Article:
Like most celebrities, however, our queen was evasive allowing us only a quick glimpse, proving herself to be more than just a little camera shy...

Grace's skill and innovation as a lady bee-keeper exceeded our wildest imagination and was reflected in her unique range of honey and honey-derived products.

Eco Farms has certainly reinvented this sweet classic by introducing a range of flavoured honeys like coffee, lemongrass lime and tamarind. It even produces a pimento and a logwood honey, to boot.

The pimento honey was, as Grace calls it, a "buck-up".

One day she randomly discovered that the bees on one of her farms had started gathering nectar from the blossoms of the pimento tree -- who even knew that pimento trees had blossoms? The result: a sinfully delicious, and equally rare treat that holds subtle notes of pimento and allspice... we were blown away! Eco Farms is also the first to launch mead.

Mead or honey wine, for the uninitiated, is one of the oldest alcoholic drinks known to man. Made from honey and water via fermentation with yeast, mead tastes a little bit like sherry. It can be still, carbonated, or sparkling; dry, semi-sweet, or sweet; plain or flavoured with other ingredients. To take it up a notch Grace also produces her honey wines in a variety of Jamaican flavours such as starfruit, sorrel and otaheitie apple, to name a few.

After a day spent in the gracious company of our hostess enjoying some true Jamaican hospitality, The Secret Life of Bees comes once again to mind; in particular we recall the quick lesson on "bee etiquette" offered up by August Boatwright, the lady bee-keeper, to Lily Owens, the protagonist, and we marvel once again at its relevance as a methodology for dealing with the many nuances of life:

"She reminded me that the world was really one bee yard, and the same rules work fine in both places. Don't be afraid, as no life-loving bee wants to sting you. Still, don't be an idiot; wear long sleeves and pants. Don't swat. Don't even think about swatting. If you feel angry, whistle. Anger agitates while whistling melts a bee's temper. Act like you know what you're doing, even if you don't. Above all, send the bees love. Every little thing wants to be loved."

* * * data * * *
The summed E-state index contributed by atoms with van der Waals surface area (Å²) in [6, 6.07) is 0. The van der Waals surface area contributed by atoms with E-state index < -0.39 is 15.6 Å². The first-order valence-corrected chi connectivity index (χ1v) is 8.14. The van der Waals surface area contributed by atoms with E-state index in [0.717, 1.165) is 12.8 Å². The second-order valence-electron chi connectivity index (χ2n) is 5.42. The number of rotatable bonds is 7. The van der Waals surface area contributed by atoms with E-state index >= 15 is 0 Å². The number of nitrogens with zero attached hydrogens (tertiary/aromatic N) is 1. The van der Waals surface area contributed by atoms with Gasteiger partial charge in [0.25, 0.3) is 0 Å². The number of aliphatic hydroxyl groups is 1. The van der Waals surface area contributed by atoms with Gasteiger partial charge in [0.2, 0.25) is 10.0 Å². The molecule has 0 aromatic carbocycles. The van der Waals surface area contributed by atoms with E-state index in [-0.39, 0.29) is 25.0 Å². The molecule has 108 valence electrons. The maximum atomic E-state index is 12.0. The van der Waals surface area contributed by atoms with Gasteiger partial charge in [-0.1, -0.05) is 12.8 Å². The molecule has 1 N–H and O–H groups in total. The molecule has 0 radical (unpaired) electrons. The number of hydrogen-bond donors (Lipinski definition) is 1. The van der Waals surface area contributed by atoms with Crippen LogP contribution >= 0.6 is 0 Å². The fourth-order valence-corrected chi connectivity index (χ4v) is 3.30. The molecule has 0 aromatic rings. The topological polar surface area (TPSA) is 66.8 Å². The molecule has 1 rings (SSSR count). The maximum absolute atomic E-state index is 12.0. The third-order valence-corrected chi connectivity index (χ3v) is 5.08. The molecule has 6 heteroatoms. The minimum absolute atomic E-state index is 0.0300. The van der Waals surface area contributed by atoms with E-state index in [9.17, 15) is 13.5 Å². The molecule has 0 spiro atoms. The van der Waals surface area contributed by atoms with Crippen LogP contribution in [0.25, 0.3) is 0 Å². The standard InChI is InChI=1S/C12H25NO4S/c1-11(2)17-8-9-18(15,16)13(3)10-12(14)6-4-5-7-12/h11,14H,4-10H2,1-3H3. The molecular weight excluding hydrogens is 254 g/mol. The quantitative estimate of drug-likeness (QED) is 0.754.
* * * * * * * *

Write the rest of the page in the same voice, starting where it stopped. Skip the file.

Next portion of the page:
-- Sue Monk Kidd, The Secret Life of Bees

Nuff said. Tune in next week Sunday for our season finale and a taste of Caribbean Potluck at our very special ladies lunch. Join us on TVJ at 5:30pm for a delicious ending to season two of Two Sisters and a Meal.



Now you can read the Jamaica Observer ePaper anytime, anywhere. The Jamaica Observer ePaper is available to you at home or at work, and is the same edition as the printed copy available at




1. We welcome reader comments on the top stories of the day. Some comments may be republished on the website or in the newspaper � email addresses will not be published.

2. Please understand that comments are moderated and it is not always possible to publish all that have been submitted. We will, however, try to publish comments that are representative of all received.

3. We ask that comments are civil and free of libellous or hateful material. Also please stick to the topic under discussion.

4. Please do not write in block capitals since this makes your comment hard to read.

5. Please don't use the comments to advertise. However, our advertising department can be more than accommodating if emailed:

6. If readers wish to report offensive comments, suggest a correction or share a story then please email:

7. Lastly, read our Terms and Conditions and Privacy Policy

comments powered by Disqus



Today's Cartoon

Click image to view full size editorial cartoon